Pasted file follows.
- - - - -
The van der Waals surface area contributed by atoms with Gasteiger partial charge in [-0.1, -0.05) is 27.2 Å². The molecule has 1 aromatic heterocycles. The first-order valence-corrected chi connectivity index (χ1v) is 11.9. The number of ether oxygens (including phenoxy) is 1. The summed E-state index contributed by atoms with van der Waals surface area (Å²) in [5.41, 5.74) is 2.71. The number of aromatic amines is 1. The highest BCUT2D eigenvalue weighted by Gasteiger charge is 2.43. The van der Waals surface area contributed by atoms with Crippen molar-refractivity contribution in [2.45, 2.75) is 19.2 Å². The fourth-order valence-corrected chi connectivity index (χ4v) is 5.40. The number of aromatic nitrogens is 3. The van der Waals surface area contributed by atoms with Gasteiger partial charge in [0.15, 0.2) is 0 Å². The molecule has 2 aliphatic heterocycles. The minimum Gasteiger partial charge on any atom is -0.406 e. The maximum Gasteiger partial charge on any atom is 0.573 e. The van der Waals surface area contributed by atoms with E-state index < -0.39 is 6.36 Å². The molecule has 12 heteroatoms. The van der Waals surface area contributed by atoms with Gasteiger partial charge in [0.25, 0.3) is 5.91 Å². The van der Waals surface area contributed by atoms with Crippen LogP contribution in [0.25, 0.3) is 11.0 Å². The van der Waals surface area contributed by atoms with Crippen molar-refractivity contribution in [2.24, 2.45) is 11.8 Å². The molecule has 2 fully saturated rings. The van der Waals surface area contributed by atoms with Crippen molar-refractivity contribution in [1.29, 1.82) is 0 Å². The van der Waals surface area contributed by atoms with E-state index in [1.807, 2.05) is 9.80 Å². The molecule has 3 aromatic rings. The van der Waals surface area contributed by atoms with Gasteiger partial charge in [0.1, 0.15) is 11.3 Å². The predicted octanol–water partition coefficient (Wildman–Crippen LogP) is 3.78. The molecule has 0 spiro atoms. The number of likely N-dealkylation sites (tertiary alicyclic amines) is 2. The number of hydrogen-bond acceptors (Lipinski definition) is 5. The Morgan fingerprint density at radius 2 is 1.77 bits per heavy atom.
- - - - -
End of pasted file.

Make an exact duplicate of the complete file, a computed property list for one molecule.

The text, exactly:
The van der Waals surface area contributed by atoms with Gasteiger partial charge in [-0.1, -0.05) is 27.2 Å². The molecule has 1 aromatic heterocycles. The first-order valence-corrected chi connectivity index (χ1v) is 11.9. The number of ether oxygens (including phenoxy) is 1. The summed E-state index contributed by atoms with van der Waals surface area (Å²) in [5.41, 5.74) is 2.71. The number of aromatic amines is 1. The highest BCUT2D eigenvalue weighted by Gasteiger charge is 2.43. The van der Waals surface area contributed by atoms with Crippen molar-refractivity contribution in [2.45, 2.75) is 19.2 Å². The fourth-order valence-corrected chi connectivity index (χ4v) is 5.40. The number of aromatic nitrogens is 3. The van der Waals surface area contributed by atoms with Gasteiger partial charge in [0.15, 0.2) is 0 Å². The molecule has 2 aliphatic heterocycles. The minimum Gasteiger partial charge on any atom is -0.406 e. The maximum Gasteiger partial charge on any atom is 0.573 e. The van der Waals surface area contributed by atoms with E-state index < -0.39 is 6.36 Å². The molecule has 12 heteroatoms. The van der Waals surface area contributed by atoms with Gasteiger partial charge in [0.25, 0.3) is 5.91 Å². The van der Waals surface area contributed by atoms with Crippen LogP contribution in [0.25, 0.3) is 11.0 Å². The van der Waals surface area contributed by atoms with Crippen molar-refractivity contribution in [2.24, 2.45) is 11.8 Å². The molecule has 2 fully saturated rings. The van der Waals surface area contributed by atoms with Crippen molar-refractivity contribution in [1.29, 1.82) is 0 Å². The van der Waals surface area contributed by atoms with E-state index in [1.807, 2.05) is 9.80 Å². The molecule has 3 aromatic rings. The van der Waals surface area contributed by atoms with Gasteiger partial charge in [0.1, 0.15) is 11.3 Å². The predicted octanol–water partition coefficient (Wildman–Crippen LogP) is 3.78. The molecule has 0 spiro atoms. The number of likely N-dealkylation sites (tertiary alicyclic amines) is 2. The number of hydrogen-bond acceptors (Lipinski definition) is 5. The Morgan fingerprint density at radius 2 is 1.77 bits per heavy atom.